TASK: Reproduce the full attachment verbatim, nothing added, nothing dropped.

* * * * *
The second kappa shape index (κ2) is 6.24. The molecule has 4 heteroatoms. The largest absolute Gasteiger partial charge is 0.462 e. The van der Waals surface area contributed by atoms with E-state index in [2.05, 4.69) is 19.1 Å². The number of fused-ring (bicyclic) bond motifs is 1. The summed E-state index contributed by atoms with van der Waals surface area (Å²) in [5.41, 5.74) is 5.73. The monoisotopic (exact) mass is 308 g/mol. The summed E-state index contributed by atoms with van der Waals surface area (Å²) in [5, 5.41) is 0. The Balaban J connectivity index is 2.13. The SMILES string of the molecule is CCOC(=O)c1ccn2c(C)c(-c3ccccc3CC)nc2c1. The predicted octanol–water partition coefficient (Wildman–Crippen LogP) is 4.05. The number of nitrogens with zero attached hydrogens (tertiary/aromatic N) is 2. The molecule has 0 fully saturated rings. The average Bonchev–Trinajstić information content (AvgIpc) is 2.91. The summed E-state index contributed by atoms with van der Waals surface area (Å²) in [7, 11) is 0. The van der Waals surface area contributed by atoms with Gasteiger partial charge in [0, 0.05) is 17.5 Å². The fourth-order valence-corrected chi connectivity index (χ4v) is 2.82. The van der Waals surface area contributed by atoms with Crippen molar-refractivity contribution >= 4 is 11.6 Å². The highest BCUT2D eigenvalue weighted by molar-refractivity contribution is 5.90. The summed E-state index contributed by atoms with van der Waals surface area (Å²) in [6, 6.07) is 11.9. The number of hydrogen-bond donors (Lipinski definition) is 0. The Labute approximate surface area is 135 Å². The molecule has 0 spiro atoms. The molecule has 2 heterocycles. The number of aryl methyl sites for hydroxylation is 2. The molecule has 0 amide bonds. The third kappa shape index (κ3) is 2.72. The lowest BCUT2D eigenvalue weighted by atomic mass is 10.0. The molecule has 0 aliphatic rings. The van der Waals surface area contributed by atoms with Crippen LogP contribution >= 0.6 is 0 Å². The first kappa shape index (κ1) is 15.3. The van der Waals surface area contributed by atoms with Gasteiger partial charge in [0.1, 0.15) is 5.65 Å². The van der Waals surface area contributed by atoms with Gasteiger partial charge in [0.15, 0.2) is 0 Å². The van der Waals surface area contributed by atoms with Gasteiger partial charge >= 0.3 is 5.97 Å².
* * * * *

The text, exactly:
The second kappa shape index (κ2) is 6.24. The molecule has 4 heteroatoms. The largest absolute Gasteiger partial charge is 0.462 e. The van der Waals surface area contributed by atoms with E-state index in [2.05, 4.69) is 19.1 Å². The number of fused-ring (bicyclic) bond motifs is 1. The summed E-state index contributed by atoms with van der Waals surface area (Å²) in [5.41, 5.74) is 5.73. The monoisotopic (exact) mass is 308 g/mol. The summed E-state index contributed by atoms with van der Waals surface area (Å²) in [5, 5.41) is 0. The Balaban J connectivity index is 2.13. The SMILES string of the molecule is CCOC(=O)c1ccn2c(C)c(-c3ccccc3CC)nc2c1. The predicted octanol–water partition coefficient (Wildman–Crippen LogP) is 4.05. The number of nitrogens with zero attached hydrogens (tertiary/aromatic N) is 2. The molecule has 0 fully saturated rings. The average Bonchev–Trinajstić information content (AvgIpc) is 2.91. The summed E-state index contributed by atoms with van der Waals surface area (Å²) in [7, 11) is 0. The van der Waals surface area contributed by atoms with Gasteiger partial charge in [0, 0.05) is 17.5 Å². The fourth-order valence-corrected chi connectivity index (χ4v) is 2.82. The van der Waals surface area contributed by atoms with Crippen molar-refractivity contribution >= 4 is 11.6 Å². The highest BCUT2D eigenvalue weighted by molar-refractivity contribution is 5.90. The summed E-state index contributed by atoms with van der Waals surface area (Å²) in [6, 6.07) is 11.9. The number of hydrogen-bond donors (Lipinski definition) is 0. The Labute approximate surface area is 135 Å². The molecule has 0 spiro atoms. The molecule has 2 heterocycles. The number of aryl methyl sites for hydroxylation is 2. The molecule has 0 amide bonds. The third kappa shape index (κ3) is 2.72. The lowest BCUT2D eigenvalue weighted by atomic mass is 10.0. The molecule has 0 aliphatic rings. The van der Waals surface area contributed by atoms with Crippen LogP contribution >= 0.6 is 0 Å². The first kappa shape index (κ1) is 15.3. The van der Waals surface area contributed by atoms with Gasteiger partial charge in [0.1, 0.15) is 5.65 Å². The van der Waals surface area contributed by atoms with Gasteiger partial charge in [0.15, 0.2) is 0 Å². The van der Waals surface area contributed by atoms with Gasteiger partial charge >= 0.3 is 5.97 Å².